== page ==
The border crisis remained firmly in the spotlight this weekend, with congressional leaders debating how to control the soaring numbers of Central American immigrants crossing into the United States illegally, and the burial in Guatemala of a 15-year-old boy who died while attempting the trip here.
The death of the boy, Gilberto Francisco Ramos Juarez, became a symbol of the perils facing children attempting to illegally cross into the United States. He was buried in his hometown Saturday, amid prayers and tears from his family.
The family said Gilberto had hoped to find work to pay for medicine his ailing mother needs. Workers in the mountains of northern Guatemala earn about $3.50 a day, said his uncle, Catarino Ramos.
Poverty is one of several so-called “pull factors” that experts say compels many of the Central American immigrants to risk the dangerous trip to the United States. The others are growing gang violence, lack of educational and economic opportunities, and the impression some Central Americans have that if they can just make it across the border, they will be able to remain in the United States.
Tens of thousands of immigrants from Honduras, Guatemala and El Salvador have crossed the border illegally since last October. Those countries also account for most of the more than 57,000 unaccompanied kids who've arrived in the same period.
"He left because of poverty, because he wanted to help buy his mother's medicine," Catarino Ramos said.
On Sunday, Texas Gov. Rick Perry criticized President Barack Obama’s $3.7 billion emergency funding request – made last week -- to deal with the unaccompanied minors. He said the request did not adequately address the need to bolster border security.
Perry, a Republican, argued for boosting National Guard troops on the border as a better solution and a better deterrent for others considering coming illegally.
“They need to be right on the river,” Perry said on Fox News Sunday. “They need to be there as a show of force because that’s the message that gets sent back very quickly back to Central America.”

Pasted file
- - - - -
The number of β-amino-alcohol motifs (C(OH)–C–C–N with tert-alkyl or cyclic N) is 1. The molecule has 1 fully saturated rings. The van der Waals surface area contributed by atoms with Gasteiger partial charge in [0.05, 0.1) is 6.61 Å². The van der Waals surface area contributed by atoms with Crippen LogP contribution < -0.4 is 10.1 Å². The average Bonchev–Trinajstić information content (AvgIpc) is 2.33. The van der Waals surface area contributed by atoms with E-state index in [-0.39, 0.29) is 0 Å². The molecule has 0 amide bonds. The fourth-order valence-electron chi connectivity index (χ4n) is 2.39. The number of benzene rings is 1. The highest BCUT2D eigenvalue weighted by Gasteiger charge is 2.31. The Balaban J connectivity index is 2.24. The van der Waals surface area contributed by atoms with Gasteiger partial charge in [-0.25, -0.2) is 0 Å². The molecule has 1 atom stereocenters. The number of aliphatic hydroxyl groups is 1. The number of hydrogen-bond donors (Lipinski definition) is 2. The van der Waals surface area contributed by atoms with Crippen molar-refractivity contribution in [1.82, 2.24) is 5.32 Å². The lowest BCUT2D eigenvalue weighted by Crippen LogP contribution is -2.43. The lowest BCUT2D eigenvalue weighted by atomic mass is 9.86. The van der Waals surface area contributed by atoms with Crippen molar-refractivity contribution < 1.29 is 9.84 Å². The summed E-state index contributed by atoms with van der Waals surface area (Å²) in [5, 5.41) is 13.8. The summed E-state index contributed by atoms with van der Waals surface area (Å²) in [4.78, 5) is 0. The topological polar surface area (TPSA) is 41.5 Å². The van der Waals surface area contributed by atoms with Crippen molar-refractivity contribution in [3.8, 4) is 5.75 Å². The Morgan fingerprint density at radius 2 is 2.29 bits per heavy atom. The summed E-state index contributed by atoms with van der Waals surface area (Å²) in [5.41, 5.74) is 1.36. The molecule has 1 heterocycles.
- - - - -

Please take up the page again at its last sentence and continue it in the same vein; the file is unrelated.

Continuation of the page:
Others, however, wants more resources and attention put towards helping as many of the children stay in the United States who otherwise would face danger if they return to their homelands.
Neighbors in this mountain village filled the small home where the boy grew up, turning the room where he slept on the floor into a space to mourn over his gray and silver coffin.
A white bow hung on the front door in a sign of mourning. Inside the humble concrete home, women cried and prayed while men waited to carry Gilberto's body to the hilltop cemetery overlooking the village. Amid highland flowers and candles sat a photograph of the boy.
"Ay, my son, now I won't see you again," his mother, Cipriana Juarez, shouted between tears.
The boy's decomposed body was discovered on June 15 in the Rio Grande Valley, not far inside Texas from the border with Mexico. Around his neck was a rosary he had received as a gift for his first communion as a Roman Catholic. Scribbled inside his belt buckle was the phone number of an older brother in Chicago he had hoped to reach.
He apparently got lost on his way north and likely died from exposure in hot, dry brush country of South Texas. An autopsy did not find signs of trauma. His body was less than a mile from a nearby home.
Gilberto's death highlighted the hardships that afflict young migrants. The U.S. government is searching for ways to deal with record numbers of unaccompanied children who are sneaking into the country, fleeing poverty and violence in Central America.
Now, the family will have to find a way to repay the $2,500 loan they took out, mortgaging their home, to pay for Gilberto's journey.
"Here, only sadness will remain," said the boy's father, Francisco Ramos,
The Associated Press contributed to this report.